Seller Advice January 9, 2019


New Year- new blog post. It’s been awhile! I’ve had every intention of writing on one particular topic for several months now and I’m finally getting around to it. It would seem I could benefit from reading some blogs about procrastinating . But enough about me- what I wanted to talk with you (particularly home sellers and would be home sellers) about is making your home accessible.

When I first meet with new sellers, our initial meeting most often includes a walk-through and a discussion about how to get ready to sell. Inevitably, most of our discussion revolves around decluttering. And that’s a topic for another blog post. But suffice it to say, decluttering is HUGE. That being said, I don’t typically go over at length the importance of being flexible and allowing access to your home whenever humanly possible. And I really should. Because what good is all the decluttering if no one is getting in to see it?

I’m not going to lie, allowing strangers open access to your home can be unsettling. Some folks resign themselves to the process, but others have a more difficult time. I can appreciate that it’s not always easy. People have jobs, kids, pets… LIVES. And all of these things and more can make it challenging to accommodate showings at a moment’s notice. I get it. But I can’t emphasize enough how important it is to try if you are truly serious about selling your home.

In 2019, people are looking for immediate gratification. Information is literally at our fingertips. If someone is looking to schedule a showing, chances are they have done a decent amount of homework first. Most things, including (hopefully) a full online album of professional photos, are available with just a few clicks. When showing requests are declined, buyers tend to question the seriousness of the seller. And believe it or not, some really will move on without even making a second attempt at scheduling. Keep in mind, by the time a showing time is requested, the buyer has already gone through the process of finding a time that works for their schedule and their agent’s. Buyers have jobs, kids, pets and lives, too ; )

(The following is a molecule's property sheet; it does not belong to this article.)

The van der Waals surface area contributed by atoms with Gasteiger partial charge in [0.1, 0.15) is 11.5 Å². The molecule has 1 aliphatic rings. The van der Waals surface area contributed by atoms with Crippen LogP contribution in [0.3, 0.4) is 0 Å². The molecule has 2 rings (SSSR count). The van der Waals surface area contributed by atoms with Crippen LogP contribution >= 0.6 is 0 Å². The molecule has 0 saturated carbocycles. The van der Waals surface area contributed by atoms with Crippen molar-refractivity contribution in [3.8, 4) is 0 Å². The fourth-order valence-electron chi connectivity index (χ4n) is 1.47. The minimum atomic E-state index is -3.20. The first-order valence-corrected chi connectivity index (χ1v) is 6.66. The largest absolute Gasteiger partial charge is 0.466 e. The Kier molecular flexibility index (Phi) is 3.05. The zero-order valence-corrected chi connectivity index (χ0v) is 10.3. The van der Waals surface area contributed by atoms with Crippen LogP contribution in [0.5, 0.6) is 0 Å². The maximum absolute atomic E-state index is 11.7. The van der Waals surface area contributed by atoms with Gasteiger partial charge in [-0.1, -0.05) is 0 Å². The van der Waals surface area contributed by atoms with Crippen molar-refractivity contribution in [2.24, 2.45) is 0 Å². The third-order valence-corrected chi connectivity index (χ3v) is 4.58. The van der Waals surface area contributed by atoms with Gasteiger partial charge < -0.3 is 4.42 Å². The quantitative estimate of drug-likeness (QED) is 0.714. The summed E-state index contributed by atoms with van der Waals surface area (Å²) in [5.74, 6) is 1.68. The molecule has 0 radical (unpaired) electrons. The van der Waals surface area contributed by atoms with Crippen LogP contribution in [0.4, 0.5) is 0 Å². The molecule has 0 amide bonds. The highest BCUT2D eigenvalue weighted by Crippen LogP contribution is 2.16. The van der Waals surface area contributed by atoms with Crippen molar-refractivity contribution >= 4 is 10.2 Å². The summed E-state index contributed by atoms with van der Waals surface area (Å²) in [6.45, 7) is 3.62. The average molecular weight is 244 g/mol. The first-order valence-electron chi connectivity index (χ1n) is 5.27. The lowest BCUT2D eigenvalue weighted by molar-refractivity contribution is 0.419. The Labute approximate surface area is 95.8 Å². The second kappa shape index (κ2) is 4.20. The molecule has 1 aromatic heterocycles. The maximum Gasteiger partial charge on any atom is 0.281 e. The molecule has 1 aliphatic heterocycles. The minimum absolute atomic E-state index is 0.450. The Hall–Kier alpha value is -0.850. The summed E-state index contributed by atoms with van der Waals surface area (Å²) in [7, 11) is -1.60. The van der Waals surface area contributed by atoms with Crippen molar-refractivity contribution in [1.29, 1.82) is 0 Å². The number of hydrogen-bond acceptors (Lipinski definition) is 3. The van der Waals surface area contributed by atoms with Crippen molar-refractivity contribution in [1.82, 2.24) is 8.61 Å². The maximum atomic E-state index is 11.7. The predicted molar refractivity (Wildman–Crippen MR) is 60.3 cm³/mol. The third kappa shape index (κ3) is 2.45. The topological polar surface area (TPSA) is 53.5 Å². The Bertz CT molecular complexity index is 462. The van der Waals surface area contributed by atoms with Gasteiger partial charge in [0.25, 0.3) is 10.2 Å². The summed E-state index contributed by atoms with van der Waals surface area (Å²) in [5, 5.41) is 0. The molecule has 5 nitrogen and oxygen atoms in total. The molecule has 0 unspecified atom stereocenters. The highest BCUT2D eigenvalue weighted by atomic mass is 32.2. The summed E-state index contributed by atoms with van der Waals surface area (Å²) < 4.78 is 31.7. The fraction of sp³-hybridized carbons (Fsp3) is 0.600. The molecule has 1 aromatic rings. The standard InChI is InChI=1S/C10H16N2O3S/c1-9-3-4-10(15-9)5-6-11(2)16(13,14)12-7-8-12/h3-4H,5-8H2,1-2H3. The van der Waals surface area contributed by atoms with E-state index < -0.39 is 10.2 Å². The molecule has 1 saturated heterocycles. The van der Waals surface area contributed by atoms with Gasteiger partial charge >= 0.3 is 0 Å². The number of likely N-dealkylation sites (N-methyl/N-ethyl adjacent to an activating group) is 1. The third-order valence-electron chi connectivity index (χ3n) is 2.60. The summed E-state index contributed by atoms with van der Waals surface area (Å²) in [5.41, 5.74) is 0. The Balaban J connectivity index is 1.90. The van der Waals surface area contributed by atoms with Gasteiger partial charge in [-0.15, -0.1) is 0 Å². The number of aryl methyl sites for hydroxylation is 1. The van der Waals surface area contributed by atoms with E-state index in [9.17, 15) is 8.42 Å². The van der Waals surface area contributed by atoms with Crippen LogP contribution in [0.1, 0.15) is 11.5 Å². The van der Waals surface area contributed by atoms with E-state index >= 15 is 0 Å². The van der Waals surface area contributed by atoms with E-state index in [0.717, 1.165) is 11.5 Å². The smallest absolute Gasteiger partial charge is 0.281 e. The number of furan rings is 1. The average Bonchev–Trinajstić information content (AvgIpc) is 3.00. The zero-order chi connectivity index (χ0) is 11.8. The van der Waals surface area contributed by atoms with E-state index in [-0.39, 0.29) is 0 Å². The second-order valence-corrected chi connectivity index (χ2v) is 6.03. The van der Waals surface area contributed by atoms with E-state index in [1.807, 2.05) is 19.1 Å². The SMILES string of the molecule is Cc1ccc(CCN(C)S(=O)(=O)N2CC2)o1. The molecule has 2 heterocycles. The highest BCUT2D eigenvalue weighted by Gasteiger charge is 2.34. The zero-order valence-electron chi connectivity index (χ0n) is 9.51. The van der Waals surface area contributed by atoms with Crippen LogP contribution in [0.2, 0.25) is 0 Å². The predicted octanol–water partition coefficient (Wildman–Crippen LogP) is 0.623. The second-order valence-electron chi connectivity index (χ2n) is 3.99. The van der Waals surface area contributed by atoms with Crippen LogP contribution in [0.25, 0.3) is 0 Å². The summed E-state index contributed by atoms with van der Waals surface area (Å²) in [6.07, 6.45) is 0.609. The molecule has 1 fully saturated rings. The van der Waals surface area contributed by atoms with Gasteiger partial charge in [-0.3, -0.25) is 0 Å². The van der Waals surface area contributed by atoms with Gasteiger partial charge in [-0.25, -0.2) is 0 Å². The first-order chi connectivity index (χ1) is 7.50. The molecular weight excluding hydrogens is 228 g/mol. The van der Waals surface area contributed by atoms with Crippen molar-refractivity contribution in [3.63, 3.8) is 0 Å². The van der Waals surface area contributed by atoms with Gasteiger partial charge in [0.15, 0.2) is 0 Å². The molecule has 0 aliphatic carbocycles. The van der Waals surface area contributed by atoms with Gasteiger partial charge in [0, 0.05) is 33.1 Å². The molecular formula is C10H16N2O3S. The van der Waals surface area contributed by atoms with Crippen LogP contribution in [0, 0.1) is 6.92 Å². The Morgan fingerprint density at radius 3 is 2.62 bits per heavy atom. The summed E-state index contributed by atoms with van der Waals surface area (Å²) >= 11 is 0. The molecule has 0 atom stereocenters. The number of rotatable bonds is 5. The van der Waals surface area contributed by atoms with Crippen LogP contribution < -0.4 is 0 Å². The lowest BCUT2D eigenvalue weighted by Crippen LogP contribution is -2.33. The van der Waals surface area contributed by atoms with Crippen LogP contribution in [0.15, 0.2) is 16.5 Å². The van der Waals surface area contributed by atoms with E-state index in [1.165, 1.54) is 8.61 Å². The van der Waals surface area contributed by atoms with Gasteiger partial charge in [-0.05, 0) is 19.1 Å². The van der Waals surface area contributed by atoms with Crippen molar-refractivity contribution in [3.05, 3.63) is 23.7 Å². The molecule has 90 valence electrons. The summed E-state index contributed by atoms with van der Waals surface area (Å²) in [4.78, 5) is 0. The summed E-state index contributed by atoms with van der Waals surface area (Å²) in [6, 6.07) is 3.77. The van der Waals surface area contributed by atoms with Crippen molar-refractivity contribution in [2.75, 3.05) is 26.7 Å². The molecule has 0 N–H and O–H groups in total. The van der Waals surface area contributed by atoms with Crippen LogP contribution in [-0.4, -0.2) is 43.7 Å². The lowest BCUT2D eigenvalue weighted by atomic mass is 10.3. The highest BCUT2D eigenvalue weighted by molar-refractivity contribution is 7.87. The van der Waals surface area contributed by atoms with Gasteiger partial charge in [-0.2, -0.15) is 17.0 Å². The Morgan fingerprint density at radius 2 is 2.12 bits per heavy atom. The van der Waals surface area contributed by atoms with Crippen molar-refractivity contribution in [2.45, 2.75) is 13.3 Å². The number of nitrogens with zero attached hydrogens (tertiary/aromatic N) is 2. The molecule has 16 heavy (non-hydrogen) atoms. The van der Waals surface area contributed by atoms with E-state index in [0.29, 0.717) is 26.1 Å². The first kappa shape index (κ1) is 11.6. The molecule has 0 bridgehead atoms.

Naturally there are times when there are extenuating circumstances. Things happen. But here are a few suggestions on how to handle requests and ideally be more accommodating:

  1. Make a conscious effort to always keep the house as show-ready as possible. Make beds, pick up clothes from the floor, keep kitchen and bathroom counters and sinks clear. Every day.
  2. Keep some empty bins handy for tossing every day clutter/toys into when you have to crash-prep for a showing.
  3. Make arrangements for your pets. It’s common to request 24 hour notice for showings due to pets, and that’s completely acceptable. But have a plan. If someone calls today for tomorrow, consider crating or boarding your pet or arranging a dog walker, etc.
  4. Have a contingency plan for your kids. Sometimes this might mean disrupting nap time (shudder). But believe me, one shortened nap is worth making time for the person who will potentially be paying you six figures for your home.
  5. Explain to your employer that you are selling your home and when possible, you may need some flexibility to be able to run back and forth. I recognize that this won’t be possible for everyone, but have the talk anyway. Maybe your boss or someone they know will want to buy your house. You never know!

Above all, remember that once your house goes on the market it is no longer solely your HOME but also MERCHANDISE that you are trying to sell. As the person who is trying to attract interest in their “product”, it is really up to the seller to accommodate the buyer and not the other way around. Think of yourself as a department store manager and would-be buyers as your customers. The more attractive and accessible you make your product, the better off you will be in the long run.